Florida Living History, Inc. periodically updates Historic City News readers by submitting items from their historic research.
In March of 1565, Admiral Don Pedro Menéndez de Avilés y Alonso de la Campa, Comendador of the Holy Cross of Zarza of the Knights of Santiago, Captain-General of the Indies Fleet, Governor of Cuba, is awarded a contract by Felipe II of Spain, appointing him adelantado (frontier governor) of Florida.
At that time, Spanish Florida consisted of all of North America from the Keys north to Newfoundland and west to New Spain (today’s Mexico). Menéndez’ contract charges him, within three years and without cost to the Crown, to explore, conquer, and colonize the land and begin its conversion to the Holy Faith.
When, 10 days after the contract is signed, Felipe II learns of an “illegal” settlement of French Huguenots on today’s St. Johns River – Fort Caroline, under René de Laudonnière – he adds 300 royal soldiers and 15,000 ducats, making the Enterprise of Florida a joint venture.
When spies report that Admiral Jean Ribault of France is on his way to reinforce the fort, Menéndez sails for Puerto Rico, then, with a force of more than 1,000, up the Gulf Stream to the mouth of the St. Johns.
Ribault, however, has won the race for Florida; his ships, too large to cross the bar of the St. Johns, lay at anchor outside the channel. Menéndez encounters the French ships and forces them to flee.
He falls back to the nearest harbor to off-load supplies from his flagship, the great galleas San Pelayo, and has his men fortify the bay-side native Timucuan village of Seloy.
There, on September 8, 1565, to the sound of drums, trumpets, and artillery, witnessed by cheering soldados and colonists, as well as mystified natives, Menéndez lands and officially takes possession of Florida in the name of His Most Catholic Majesty, formally establishing the municipality of San Agustín (present-day St. Augustine) as part of the Spanish Empire.
The settlement that Pedro Menéndez de Avilés founded has survived for 445 years upon its original site.
Soliìs de Meraìs, Gonzalo; ed. and trans. by Jeannette Thurber Connor; Pedro Meneìndez de Avileìs: Adelantado, Governor and Captain-general of Florida: A Memorial; Florida State Historical Society, Deland, FL; 1923.
Barrientos, Bartolome; trans. by Anthony Kerrigan; Pedro Meneìndez de Avileìs, Founder of Florida; University of Florida Press, Gainesville, FL; 1965.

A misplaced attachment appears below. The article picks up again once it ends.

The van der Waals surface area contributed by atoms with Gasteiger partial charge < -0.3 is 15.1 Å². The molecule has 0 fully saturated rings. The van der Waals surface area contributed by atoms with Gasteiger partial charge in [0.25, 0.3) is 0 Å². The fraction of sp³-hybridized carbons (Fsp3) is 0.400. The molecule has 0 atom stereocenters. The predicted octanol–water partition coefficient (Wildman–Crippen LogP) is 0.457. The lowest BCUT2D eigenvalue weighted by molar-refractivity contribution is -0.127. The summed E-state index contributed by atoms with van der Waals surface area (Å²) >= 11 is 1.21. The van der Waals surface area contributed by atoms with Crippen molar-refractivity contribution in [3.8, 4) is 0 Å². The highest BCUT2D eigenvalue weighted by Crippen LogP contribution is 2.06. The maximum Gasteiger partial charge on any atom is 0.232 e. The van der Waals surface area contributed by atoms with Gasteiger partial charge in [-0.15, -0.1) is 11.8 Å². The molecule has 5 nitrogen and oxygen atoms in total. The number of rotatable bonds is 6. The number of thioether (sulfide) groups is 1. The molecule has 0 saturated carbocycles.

Hoffman, Paul E.; A New Andalucia and a Way to the Orient: The American Southeast during the Sixteenth Century; Louisiana State University Press, Baton Rouge, LA; ISBN: 0807115525; 1990.
Hoffman, Paul E.; The Spanish Crown and the Defense of the Caribbean, 1535-1585: Precedent, Patrimonialism, and Royal Parsimony; Louisiana State University Press, Baton Rouge, LA; ISBN: 0807124273; 1980.
Lyon, Eugene: The Enterprise of Florida: Pedro Menéndez de Avilés and the Spanish Conquest of 1565-1568; University Presses of Florida, Gainesville, FL; ISBN: 0813005337; 1976.
Manucy, Albert C.; Meneìndez: Pedro Meneìndez de Avileìs, Captain General of the Ocean Sea; Pineapple Press, Sarasota, FL; ISBN: 1561640158; 1992.
Waterbury, Jean Parker; The Oldest City: St. Augustine Saga of Survival; St. Augustine Historical Society, St. Augustine, FL; ISBN: 0961274409; 1983.
Weber, David J.; The Spanish Frontier in North America; Yale University Press, New Haven, CT; ISBN: 0300051980; 1992.
Written by Davis Walker and posted courtesy of Florida Living History, Inc.
Florida Living History, Inc. is a non-profit 501(c)(3) organization dedicated to educating the public about Florida’s colonial and territorial history. The organization strives for high standards in historical interpretation and supports educational initiatives that promote a greater understanding and appreciation of Florida’s rich and diverse heritage.